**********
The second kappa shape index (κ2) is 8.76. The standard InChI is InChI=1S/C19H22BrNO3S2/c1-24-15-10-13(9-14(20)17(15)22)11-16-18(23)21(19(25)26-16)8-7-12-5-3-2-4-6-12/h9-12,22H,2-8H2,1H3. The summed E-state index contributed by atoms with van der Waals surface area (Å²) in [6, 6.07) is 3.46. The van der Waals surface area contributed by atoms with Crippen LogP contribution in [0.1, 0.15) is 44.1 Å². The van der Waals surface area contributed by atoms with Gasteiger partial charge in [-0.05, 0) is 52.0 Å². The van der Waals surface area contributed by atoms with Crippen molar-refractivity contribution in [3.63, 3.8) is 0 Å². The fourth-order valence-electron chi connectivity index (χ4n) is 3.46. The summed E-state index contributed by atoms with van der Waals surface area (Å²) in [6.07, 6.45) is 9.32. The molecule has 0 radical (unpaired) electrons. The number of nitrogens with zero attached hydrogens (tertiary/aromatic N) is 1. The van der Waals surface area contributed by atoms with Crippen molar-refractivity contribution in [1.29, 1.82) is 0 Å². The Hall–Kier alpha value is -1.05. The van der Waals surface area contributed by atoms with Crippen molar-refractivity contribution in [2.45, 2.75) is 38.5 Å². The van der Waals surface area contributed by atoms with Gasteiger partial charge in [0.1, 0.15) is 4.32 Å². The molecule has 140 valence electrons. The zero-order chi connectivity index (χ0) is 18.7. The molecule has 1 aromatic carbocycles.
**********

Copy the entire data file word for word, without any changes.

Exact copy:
The second kappa shape index (κ2) is 8.76. The standard InChI is InChI=1S/C19H22BrNO3S2/c1-24-15-10-13(9-14(20)17(15)22)11-16-18(23)21(19(25)26-16)8-7-12-5-3-2-4-6-12/h9-12,22H,2-8H2,1H3. The summed E-state index contributed by atoms with van der Waals surface area (Å²) in [6, 6.07) is 3.46. The van der Waals surface area contributed by atoms with Crippen LogP contribution in [0.1, 0.15) is 44.1 Å². The van der Waals surface area contributed by atoms with Gasteiger partial charge in [-0.05, 0) is 52.0 Å². The van der Waals surface area contributed by atoms with Crippen molar-refractivity contribution in [3.63, 3.8) is 0 Å². The fourth-order valence-electron chi connectivity index (χ4n) is 3.46. The summed E-state index contributed by atoms with van der Waals surface area (Å²) in [6.07, 6.45) is 9.32. The molecule has 0 radical (unpaired) electrons. The number of nitrogens with zero attached hydrogens (tertiary/aromatic N) is 1. The van der Waals surface area contributed by atoms with Crippen molar-refractivity contribution in [1.29, 1.82) is 0 Å². The Hall–Kier alpha value is -1.05. The van der Waals surface area contributed by atoms with Crippen molar-refractivity contribution in [2.45, 2.75) is 38.5 Å². The van der Waals surface area contributed by atoms with Gasteiger partial charge in [0.1, 0.15) is 4.32 Å². The molecule has 140 valence electrons. The zero-order chi connectivity index (χ0) is 18.7. The molecule has 1 aromatic carbocycles.